We can say that Lorer brilliantly polished the best ideas, introducing his own, and also combined all modern technical achievements in the final product.
As a result, it was the simple and elegant solution from IBM that the American trade liked, and April 3, 1973 is considered the birth of the UPC (Universal Product Code).
In 1974, the first sale of a scanned barcode product took place.
American retailers immediately offered their suppliers to apply barcodes to packaging, and manufacturers themselves soon appreciated the convenience of such labeling, which allowed them to clearly track the shipment and movement of goods.
Like everything, even the finest inventions, the barcode does not spread instantly: back in 1979, only 1% of American sellers use this technology, but already in the early 80s the number of users exceeded 90%, and by the middle of the same decade there are no more outlets in the USA that would not use barcoding.
USA, mid-70s, scanning of purchases at the checkout. I must say, in those years, it is still a great exotic
IBM, of course, does not stop only at coding, offering a comprehensive solution that became the determining factor in the success of the idea: cash registers, materials and equipment for applying the code, a scanner (in the development of lasers, the company was one of the extremely prominent figures) and, of course, a computer and accounting software.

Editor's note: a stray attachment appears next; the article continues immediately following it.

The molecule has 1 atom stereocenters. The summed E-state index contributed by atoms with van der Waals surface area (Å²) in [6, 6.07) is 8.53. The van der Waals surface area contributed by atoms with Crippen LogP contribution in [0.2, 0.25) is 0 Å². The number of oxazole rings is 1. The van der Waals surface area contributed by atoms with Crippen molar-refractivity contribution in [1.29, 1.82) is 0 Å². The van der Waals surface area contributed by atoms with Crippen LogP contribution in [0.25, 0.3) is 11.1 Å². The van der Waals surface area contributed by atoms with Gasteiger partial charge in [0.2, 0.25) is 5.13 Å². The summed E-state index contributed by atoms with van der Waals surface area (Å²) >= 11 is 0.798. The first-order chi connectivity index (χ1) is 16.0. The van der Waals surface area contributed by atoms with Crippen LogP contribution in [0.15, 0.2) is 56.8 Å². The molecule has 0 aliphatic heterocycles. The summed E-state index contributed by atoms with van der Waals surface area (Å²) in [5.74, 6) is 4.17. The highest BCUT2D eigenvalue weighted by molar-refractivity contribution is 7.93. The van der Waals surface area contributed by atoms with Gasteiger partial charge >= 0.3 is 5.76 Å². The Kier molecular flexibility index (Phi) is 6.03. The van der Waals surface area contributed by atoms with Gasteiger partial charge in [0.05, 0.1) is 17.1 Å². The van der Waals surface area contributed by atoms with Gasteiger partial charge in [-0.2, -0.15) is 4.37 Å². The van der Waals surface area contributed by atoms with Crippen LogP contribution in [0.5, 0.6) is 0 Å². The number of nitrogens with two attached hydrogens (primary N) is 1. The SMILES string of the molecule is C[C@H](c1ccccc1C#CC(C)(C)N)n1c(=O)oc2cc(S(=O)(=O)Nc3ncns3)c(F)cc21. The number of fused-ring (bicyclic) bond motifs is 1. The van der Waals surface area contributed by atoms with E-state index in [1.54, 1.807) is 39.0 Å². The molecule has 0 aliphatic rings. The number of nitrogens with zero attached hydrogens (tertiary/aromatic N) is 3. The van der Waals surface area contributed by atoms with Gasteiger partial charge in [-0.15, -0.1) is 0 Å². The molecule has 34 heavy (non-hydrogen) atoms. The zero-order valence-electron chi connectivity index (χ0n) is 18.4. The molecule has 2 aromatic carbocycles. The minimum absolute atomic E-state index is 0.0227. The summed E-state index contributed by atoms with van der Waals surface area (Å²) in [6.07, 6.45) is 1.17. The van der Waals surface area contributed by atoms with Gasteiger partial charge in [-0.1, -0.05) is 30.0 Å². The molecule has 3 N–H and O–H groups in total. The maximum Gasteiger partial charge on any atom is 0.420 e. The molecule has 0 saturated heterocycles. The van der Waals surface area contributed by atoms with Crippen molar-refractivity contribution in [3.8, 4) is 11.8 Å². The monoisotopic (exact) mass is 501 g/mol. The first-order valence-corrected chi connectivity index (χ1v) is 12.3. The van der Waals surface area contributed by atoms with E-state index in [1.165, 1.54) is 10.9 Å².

Supply and demand are moving towards each other: American retail noticed that investments in new technologies of the pioneers paid off in less than two years and “lined up” for the new technology, while scaling, in turn, greatly reduced the cost of retooling.
The need for standardization leads to the creation of a special body for the provision and classification of the barcode – UCC.
The world’s first barcode product
They say (and why not tell!) That Lorer’s wife every time she came to the store, proudly said to cashiers and customers: “This is a barcode, my husband invented it!” She, it seems, was amused by the bewilderment of literally everyone to whom she spoke about it – they say, what, once there were times when the barcode did not exist?
Of course, there were such times, and maybe some of us will even be able to remember them: in the USSR, the first purchase of goods with a barcode took place in 1990, and the barcode itself became noticeable (but even then it was not universal. ) a phenomenon in our country only by the XXI century.
Currently, it has competitors: RFID, QR and somewhat less well-known formats.
But with all this, the positions of the barcode look unshakable: today, more than 6 billion barcodes are scanned in the world every day.
Alexander Ivanov, specially for the VDSina blog